We may be only three days into 2018, but already we have seen a hugely worrying spike in internet blocks and online censorship around the world, with the Democratic Republic of Congo (DRC) and the United Arab Emirates (UAE) the latest countries to take steps to restrict their citizen’s online freedoms.
We reported yesterday on the situation in Iran where a number of online services, including Telegram, have been blocked in the wake of sweeping protests against the authoritarian hard-line Islamic regime which is in power there.
DRC total internet shutdown
But the situation in Iran is not unique. In the Democratic Republic of Congo (DRC), the government has instructed the country’s Internet Service Providers (ISPs) and telecoms firms to block all internet access as well as SMS services.
According to Reuters, this is because of planned anti-government protests there after the country’s President, Joseph Kabila, failed to stand down from office at the end of 2017 as the DRC Constitution requires him to. Elections in DRC have been repeatedly delayed and are now not scheduled until December 2018.
The ‘national security’ excuse
As is so often the case when Governments impose restrictions on internet access, state security has been cited as the main reason. Emery Okundji, the DRC’s Telecommunications Minister and the person responsible for giving the order to suspend services claimed that the protests would be violent.
He told Reuters, “In response to violence that is being prepared … the government has the duty to take all measures to protect Congolese lives.”
As is the case in Iran, and on almost every other occasion when Government’s impose restrictions on internet access, the real reason is more about helping them to maintain a grip on power rather than anything that might be in the greater interest of the country and its people.
It is not the first time that there has been an internet shutdown in the DRC. In January 2015, internet and SMS services were again cut off during anti-Government protests and there have also been significant restrictions on DRC citizen’s ability to access various social media sites since then.
Sadly, the DRC is far from the only African regime which has used internet shutdown to tighten its grip on power. In 2017 alone, we have also reported on similar cases in Ethiopia, the Gambia, and Cameroon.
AFRINIC, the African Internet registry organisation has taken steps to try and stop such shutdowns occurring, but so far this seems to have had little effect. Internet shutdowns, censorship, and surveillance remain rife across Africa, with VPNs still offering many African people the most reliable way to access the internet without impediment.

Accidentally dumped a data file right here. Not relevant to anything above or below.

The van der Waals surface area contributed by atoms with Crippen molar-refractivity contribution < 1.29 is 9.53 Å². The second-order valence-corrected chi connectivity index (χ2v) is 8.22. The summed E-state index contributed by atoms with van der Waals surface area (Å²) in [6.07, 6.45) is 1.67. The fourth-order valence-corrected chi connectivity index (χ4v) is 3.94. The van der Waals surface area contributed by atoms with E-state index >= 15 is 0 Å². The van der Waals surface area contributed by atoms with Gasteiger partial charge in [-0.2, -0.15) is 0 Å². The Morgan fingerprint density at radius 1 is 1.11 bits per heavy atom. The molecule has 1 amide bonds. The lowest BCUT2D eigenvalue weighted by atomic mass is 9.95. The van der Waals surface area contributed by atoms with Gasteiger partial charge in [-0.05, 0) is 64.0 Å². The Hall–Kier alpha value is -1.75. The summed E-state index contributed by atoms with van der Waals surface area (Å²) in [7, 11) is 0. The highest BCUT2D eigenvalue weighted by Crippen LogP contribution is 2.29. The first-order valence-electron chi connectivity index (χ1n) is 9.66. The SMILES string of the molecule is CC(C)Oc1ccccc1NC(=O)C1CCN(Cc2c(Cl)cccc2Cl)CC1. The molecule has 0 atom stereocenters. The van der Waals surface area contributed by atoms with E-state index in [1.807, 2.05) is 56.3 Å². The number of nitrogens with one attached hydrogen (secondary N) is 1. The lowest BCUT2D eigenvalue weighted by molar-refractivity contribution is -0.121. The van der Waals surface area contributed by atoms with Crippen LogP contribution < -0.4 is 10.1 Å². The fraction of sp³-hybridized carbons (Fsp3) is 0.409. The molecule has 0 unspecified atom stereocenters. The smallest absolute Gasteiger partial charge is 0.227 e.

UAE blocks Skype
The Middle East is another part of the world where internet blocking has become a common Government tactic. And in addition to the current situation in Iran, the United Arab Emirates (UAE) has also got in on the party in 2018 already.
Their telecoms regulator has confirmed that, as of New Year’s Day, all voice over IP (VoIP) calling services are blocked. This will impact the accessibility of an number of well-known online services, of which Skype is the most prominent and popular in the UAE.
The time the motivation behind the blocks are not political but rather economic. The UAE has very strict regulations that govern all telecoms companies and conveniently, only the country’s two main telecoms companies (du and Etisalat) are able to meet them.
This is an issue that we have reported on before and while there have been intermittent blocks on various VOIP services in the past, this latest one appears to be definite and permanent.
Other countries in the region, including neighbouring Qatar, have imposed similar bans and once again protecting the markets of their state telecoms company appears to be the primary motivation.
Obviously, by using a VPN, people in the UAE are still able to access Skype and other VOIP services, but they should be aware that the UAE does also have laws against the use of VPNs would could leave users with large fines in they are caught.
But for those willing to take the risk, VPNs do still work in Qatar which means it is possible to circumvent the states online restrictions.
It has been a really worrying start to 2018 for online freedom around the world. We can only hope that the global situation does improve through the rest of the year. But early indications are far from encouraging.